Murray Goff: 50 years in business

Published on Thu, Feb 27, 2003 by Meg Olson

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Murray Goff: 50 years in business

By Meg Olson

There is a historic marker on the outside of Goff�s Department Store on Peace Portal Drive, which states the building was built in 1899. While it may not look that historic from the outside, inside there is an assortment of pieces of history � from the cash register to the man behind the counter.

This month Murray Goff is marking his fiftieth year sewing cuffs and selling slacks in Blaine. �It keeps me out of my wife�s hair,� Goff laughed. �I think it�s fun, the visiting we do. Our customers are nice. I can�t remember when we had one that wasn�t.� He and son Greg, with weekend help from his wife Katheryn and Greg�s wife Jo, run the business with personal attention and warmth that is a thing of the past in today�s malls and superstores. �One of the things I�ve noticed over the past few years is people who aren�t from around here can�t believe we laugh and talk with people who come in,� he said. �What a crime.�

Goff�s father C.T. Goff came to Blaine in 1913 and bought Fuller�s Dry Goods store two years later. Since then the Goffs have expanded the store and remodeled, but they�re still in the same place and still using the same 1909 National cash register that came with the store.

During World War I, C.T. Goff grew the business as a ladieswear store and in 1927 bought the adjacent drug store and expanded his retail space to its current size.

Born in 1926, Murray Goff remembers coming in to clean the store�s wooden floors in the evening, but it wasn�t until after he came back after the second World War that he joined the business. Using his G.I bill funding, he apprenticed at Bochnak�s menswear store in Bellingham. �I took some tailoring, some window dressing,� Goff said. �We had an old Jewish tailor there and what I learned about sewing I learned from him. In 1953 he borrowed $5,000 and joined his father in business, putting in a menswear section in one side of the store.�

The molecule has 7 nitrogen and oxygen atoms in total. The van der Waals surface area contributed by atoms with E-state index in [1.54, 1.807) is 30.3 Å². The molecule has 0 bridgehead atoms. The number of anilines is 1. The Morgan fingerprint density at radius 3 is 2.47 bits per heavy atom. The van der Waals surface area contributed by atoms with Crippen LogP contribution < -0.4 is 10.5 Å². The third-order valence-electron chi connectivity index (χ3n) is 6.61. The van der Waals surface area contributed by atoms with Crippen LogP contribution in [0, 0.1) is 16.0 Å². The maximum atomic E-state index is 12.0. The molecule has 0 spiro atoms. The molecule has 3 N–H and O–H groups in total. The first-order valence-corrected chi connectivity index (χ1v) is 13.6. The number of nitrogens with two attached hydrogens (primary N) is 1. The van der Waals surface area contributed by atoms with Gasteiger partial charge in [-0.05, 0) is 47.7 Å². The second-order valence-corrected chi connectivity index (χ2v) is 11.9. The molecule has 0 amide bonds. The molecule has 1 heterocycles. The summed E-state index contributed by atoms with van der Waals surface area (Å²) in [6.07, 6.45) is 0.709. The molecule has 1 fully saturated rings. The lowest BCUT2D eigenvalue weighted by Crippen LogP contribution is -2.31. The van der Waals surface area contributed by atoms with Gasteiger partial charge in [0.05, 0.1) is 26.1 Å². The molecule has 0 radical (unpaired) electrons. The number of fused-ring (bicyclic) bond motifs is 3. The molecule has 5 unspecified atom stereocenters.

�It was a different era when my dad was here,� Goff said, attired in jeans and a plaid shirt. �You wore a suit and a tie.� Some of Goff�s best customers in those days came from the air force station in Birch Bay. �I�d cash checks for them, give them credit,� he said. �I had been in the army air corps so we got along pretty well.� The business also got a boost when Goff started providing all local customs and immigration inspectors with their uniforms, which continued until the Reagan administration centralized purchasing for federal agencies.

They remodeled the store in 1963. �We fell through the floor, literally,� Goff said. They tore out the old wooden floor, plaster and lathe walls and skylights in the ceiling, replacing them with a concrete floor, drywall and a drop ceiling. They also modernized the store�s fa�ade, which Goff now regrets. �We shouldn�t have,� he said.

His father died in 1963 and Goff bought the other half of the business from his mother in 1968. The business grew to include everything from the dry goods and sewing supplies it originally sold to ready-to-wear clothing for men, women and children, tailoring and cleaning services. The store is also the local headquarters for Borderite wear, from letter jackets to duffel bags.

�Things started going down instead of up in the 1980s,� Goff said. �The malls have changed things as much as anything. People have changed. They think nothing of driving a distance.� The business has gone from having four full-time and half a dozen part-time employees to being run by family members only, but Goff said business is now steady. �Young people don�t want to be waited on but some of our older customers still want service.�

Today Goffs is also a bit of the town museum. Murray and Greg Goff still ring up sales on the National cash register, which, top of the line for its day, has separate cash drawers for each salesman. �It�s only problem is inflation,� Goff said. �It only goes to $89.99.� In the cash register�s lower cupboard they have glove stretchers and clips dating from a time when customers would ask for them. They tell time by reading the clock from the old train depot, which now hangs on the store�s wall, along with a calendar from 1954. The Goffs also have several decades� worth of the old Blaine Journal newspaper, one announcing the birth of Murray Goff in 1926, at eight and a half pounds. �How many people can find their own birth announcement?� he asked. They welcome anyone interested in Blaine history to come in for a visit.

While Goff would like to see more business return to Blaine�s downtown, he said he has every intention of serving his customers until he can�t anymore. �I�d like to see more people around, but I can�t remember when I didn�t. I guess you always want more,� he said.

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